On Friday, we got the new jobs report. Usually, I anxiously await the first Friday of the month, but I’ve gotten to see it as pointless. I want to see good numbers — for the economy to continue to create jobs. But what does it matter? We really do not live in a democracy; we live in a plutocracy. And that is nowhere as clear as it is with the Federal Reserve. It is a group half made up of people whose only qualification is that they are rich. And these people aren’t looking out the best interests of the country — much less the American worker.
So if the economy looks like it might be taking off — like workers might be able to demand a more just share of the nation’s productivity — the Fed is right there to stop it. After years during which the rich capitalists have made scads of money and workers have seen their pay stagnate and even decrease, the Fed is unwilling to allow even a hint of “dangerous” inflation that might hurt the rich. It has now be years that the Fed has been wanting to raise interest rates. And they have quite literally been looking for any excuse to do it. The data do not drive the policy; the data are just tools of Fed apologetics.
Consider that the standard U3 unemployment rate is 5%. Back in 2000, Janet Yellen was certain that this was full employment — the level that you do not go below for fear of accelerating inflation. But Alan Greenspan — admittedly a bit of a crank — said no and allowed unemployment to get down to 3.9%. You may remember that period as the last time you got a raise. And there was no accelerating inflation. So hooray! We learned something: 5% is not full employment.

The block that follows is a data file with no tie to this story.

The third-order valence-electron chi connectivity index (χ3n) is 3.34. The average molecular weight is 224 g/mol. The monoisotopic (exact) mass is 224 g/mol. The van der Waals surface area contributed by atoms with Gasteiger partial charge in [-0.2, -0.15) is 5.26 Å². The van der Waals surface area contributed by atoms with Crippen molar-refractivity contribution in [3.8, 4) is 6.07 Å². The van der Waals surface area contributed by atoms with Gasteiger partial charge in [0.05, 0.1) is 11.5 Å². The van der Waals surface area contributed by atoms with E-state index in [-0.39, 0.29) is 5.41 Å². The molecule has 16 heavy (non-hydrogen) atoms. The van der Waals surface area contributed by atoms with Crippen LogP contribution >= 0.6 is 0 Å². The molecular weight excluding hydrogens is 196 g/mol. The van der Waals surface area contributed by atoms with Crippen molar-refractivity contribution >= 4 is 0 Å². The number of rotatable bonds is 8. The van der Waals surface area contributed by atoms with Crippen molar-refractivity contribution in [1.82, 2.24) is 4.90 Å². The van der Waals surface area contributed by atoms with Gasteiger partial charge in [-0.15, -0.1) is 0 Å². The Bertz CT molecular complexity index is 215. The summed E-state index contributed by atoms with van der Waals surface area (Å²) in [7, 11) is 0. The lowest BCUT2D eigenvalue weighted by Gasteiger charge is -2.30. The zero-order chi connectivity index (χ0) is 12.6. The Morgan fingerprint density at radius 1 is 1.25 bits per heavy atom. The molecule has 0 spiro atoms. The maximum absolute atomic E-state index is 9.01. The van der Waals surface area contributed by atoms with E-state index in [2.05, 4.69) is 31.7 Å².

But it is 15 years later, and now Yellen is in Greenspan’s position. But apparently, she learned nothing from the past. Or, she is just a hack for the financial industry — which is probably the more accurate reading of it. I’m not saying that full employment would be 3.9% now. I don’t know what it is. But the truth is that there is absolutely no sign of inflation, yet we are looking at raising interest rates. Why? Sad to say, a lot of it has to do with this fact: the last time the Fed raised interest rates was June 2006. It’s like people are unnerved by this or something — like they aren’t aware of just how bad the collapsing of the housing bubble was.
I listened to the beginning of Marketplace on Friday. In the segment about the jobs report, Linette Lopez of Business Insider is obviously giddy about the Fed raising interest rates. Sudeep Reddy of The Wall Street Journal just seemed to be resigned towards it. Regardless, lots of people are going to go without jobs because the Fed is going to raise interest rates. But none of these kind of business reporters seem all that aware of it — or at least care about it.
And it is worse than I’ve stated. As Dean Baker noted, in addition to an unchanged unemployment rate, “There was also no change in the labor force participation rate or the employment-to-population ratio, both of which remain far below pre-recession levels.” So the truth is that there is incredible slack in the economy. But the Fed must raise interest rates, because the rich might lose a couple of pennies. And besides, they haven’t raised rates in such a long time!